“Alright you can stay. If you start to feel nauseated” he pointed to a door, “go in there right away.”
“Okhay” Chris mumbled, clambering onto the bed and getting under the covers.
Owen found that for Chris, “come to you” meant putting an around Owen and cuddling up. He was annoyed by Chris’s presumptuousness, but he reflexively put an accepting arm güvenilir casino around the boy, who took that as leave to tuck his head under Owen’s chin.
Owen couldn’t help noticing how well Chris’s smaller body fit against his own.
Chris nuzzled him. “You ssmell nnice.”
That was gratifying; Owen didn’t use anything scented.
For a minute, Chris was quiet. Then he kissed Owen’s neck and said: “Bess massr … ever. Evvryone ssez.”
Another period of silence. Then: “You’re wwarm. Why do … th’maids say … you’re hhot?”
“The maids say I’m hot?” Owen asked with a smirk.
“Hhot. … wish you … wweren’t bent.”
“They wish what?”
Owen was baffled until the likely meaning dawned on him: “You mean they wish I were straight?”
“Thass right. Ssame thing.”
Owen’s rumbling laugh made the mattress vibrate. “No, Chris. It isn’t.”
Chris kissed Owen’s shoulder. “I love you. Oopss. Mussn’t… tell. Did… anyway. I’m … intox … iated.”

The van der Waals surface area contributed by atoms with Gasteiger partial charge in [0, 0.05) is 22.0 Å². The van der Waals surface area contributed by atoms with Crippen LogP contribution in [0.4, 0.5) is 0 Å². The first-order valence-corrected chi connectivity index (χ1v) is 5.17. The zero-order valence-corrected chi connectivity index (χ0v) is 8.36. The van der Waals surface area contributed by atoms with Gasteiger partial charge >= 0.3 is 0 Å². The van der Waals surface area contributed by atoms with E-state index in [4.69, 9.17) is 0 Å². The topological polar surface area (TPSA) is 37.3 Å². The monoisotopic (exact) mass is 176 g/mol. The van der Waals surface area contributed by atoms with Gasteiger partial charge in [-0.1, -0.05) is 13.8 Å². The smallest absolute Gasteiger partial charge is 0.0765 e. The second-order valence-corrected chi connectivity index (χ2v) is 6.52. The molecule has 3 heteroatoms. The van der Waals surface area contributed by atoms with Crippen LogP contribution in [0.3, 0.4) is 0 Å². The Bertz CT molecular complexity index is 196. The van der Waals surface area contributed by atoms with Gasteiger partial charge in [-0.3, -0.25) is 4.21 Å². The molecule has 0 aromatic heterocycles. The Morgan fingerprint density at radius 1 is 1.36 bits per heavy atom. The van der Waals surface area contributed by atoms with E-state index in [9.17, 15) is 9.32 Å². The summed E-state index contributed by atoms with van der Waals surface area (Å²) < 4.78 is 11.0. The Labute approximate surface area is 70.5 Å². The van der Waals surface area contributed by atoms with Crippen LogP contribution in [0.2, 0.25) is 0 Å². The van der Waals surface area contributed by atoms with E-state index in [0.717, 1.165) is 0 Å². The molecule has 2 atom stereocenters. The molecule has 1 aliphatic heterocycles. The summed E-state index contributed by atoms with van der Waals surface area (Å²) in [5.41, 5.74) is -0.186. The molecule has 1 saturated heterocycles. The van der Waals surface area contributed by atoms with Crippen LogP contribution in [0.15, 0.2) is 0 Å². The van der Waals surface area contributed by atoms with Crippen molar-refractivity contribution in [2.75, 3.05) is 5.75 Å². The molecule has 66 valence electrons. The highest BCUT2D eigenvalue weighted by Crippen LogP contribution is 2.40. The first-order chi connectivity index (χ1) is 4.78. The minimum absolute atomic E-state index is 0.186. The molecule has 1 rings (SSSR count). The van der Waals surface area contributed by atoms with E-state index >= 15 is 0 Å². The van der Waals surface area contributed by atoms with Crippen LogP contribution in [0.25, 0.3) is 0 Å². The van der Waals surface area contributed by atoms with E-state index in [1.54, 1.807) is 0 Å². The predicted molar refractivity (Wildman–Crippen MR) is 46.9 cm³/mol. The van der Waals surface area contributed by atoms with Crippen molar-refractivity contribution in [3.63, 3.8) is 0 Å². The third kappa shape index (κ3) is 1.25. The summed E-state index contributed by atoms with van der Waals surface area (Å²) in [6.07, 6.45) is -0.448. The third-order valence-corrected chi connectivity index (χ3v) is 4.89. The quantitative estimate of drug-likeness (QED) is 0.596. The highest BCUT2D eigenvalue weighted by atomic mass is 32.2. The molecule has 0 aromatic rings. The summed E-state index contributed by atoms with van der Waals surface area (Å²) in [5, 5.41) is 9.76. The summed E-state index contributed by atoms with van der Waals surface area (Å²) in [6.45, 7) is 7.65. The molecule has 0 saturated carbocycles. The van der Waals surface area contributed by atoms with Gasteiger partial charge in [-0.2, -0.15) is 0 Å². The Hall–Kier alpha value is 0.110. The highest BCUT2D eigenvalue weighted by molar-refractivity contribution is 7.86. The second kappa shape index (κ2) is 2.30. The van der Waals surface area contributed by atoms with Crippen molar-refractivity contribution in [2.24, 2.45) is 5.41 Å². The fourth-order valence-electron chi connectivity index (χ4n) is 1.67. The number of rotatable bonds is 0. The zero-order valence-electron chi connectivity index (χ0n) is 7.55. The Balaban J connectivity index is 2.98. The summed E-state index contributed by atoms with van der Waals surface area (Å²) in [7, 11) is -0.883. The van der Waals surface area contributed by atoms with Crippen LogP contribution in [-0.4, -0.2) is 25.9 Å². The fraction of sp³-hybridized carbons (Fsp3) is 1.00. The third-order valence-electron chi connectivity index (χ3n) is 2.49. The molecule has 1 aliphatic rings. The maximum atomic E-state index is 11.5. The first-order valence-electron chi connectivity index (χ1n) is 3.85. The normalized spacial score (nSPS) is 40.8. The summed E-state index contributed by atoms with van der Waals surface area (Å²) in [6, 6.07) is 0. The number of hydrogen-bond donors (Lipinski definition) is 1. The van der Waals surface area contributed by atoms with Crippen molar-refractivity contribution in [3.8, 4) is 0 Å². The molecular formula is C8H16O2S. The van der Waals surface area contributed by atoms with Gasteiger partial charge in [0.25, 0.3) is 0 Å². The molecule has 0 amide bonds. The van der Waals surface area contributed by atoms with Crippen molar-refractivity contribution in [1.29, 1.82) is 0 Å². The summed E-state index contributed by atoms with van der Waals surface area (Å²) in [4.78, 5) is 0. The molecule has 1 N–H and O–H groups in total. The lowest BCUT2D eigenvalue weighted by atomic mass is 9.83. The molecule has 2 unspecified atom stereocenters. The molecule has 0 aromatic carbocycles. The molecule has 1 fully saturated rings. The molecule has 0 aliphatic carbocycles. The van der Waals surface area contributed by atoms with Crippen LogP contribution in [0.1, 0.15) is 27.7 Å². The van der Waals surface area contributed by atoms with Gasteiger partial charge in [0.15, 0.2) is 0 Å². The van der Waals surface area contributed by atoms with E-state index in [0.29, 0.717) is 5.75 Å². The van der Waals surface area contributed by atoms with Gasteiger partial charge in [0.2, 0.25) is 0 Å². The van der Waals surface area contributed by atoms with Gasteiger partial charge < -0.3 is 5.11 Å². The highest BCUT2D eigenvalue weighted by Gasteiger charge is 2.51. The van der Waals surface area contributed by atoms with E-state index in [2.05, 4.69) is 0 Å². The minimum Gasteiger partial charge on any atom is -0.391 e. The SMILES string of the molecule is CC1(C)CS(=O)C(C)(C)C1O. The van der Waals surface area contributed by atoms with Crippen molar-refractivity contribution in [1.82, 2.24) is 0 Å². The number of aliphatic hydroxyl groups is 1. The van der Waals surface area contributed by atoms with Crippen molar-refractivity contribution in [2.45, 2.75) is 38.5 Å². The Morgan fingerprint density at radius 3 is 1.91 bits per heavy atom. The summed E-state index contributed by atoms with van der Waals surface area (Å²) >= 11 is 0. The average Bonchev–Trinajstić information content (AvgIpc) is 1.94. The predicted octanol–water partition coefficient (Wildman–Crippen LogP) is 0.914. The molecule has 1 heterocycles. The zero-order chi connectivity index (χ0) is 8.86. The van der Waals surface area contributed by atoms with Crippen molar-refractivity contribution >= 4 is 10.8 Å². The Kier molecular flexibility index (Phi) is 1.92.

“You are very drunk.”
Another kiss on the shoulder. “Drunk’ss good.”
“I imagine you’ll have second thoughts about that in the morning.”
Chris didn’t respond. Owen felt soft, even breath on his neck.
“Did you just pass out?”
“I guess you did. Oh Chris, you’re going to have one colossal hangover tomorrow.”
Owen wondered at the strangeness of this situation: It was not simply another echo of his own experience, it was as if he had become Douglas: He was master of an estate, and his young footman was in love with him. However, there was one major difference here, a difference that made him profoundly sad for the youth who lay nestled in his warmth. “You poor, blameless boy; you’ve fallen in love with a man whose heart belongs to someone else.”
When Owen awoke in the morning, Chris was still asleep. He cautiously took the teenager’s arm away and got out of bed. The disturbance woke Chris, who opened his eyes – and winced at the bright daylight that blazed in the large windows. He clamped his eyes shut and put his hand to his head.
“Not feeling so good?” Owen asked with a sympathetic smile.
Chris opened his eyes partway. “How did I?” then suddenly he threw back the covers and bolted from the bed, his hand over his mouth.
“Right in there” Owen advised, pointing to the bathroom door he had indicated the previous night.
Chris barely got the door closed before Owen heard the telltale sounds of Chris’s dinner making a return appearance.
Somewhat later Chris emerged, walking gingerly and holding his head, squinting in the sunlight that was now streaming into the room. “I cleaned up the mess and opened a window. Oh sir, I’m so sorry. Last night is hazy but I remember getting into bed with you. I’m so sorry.”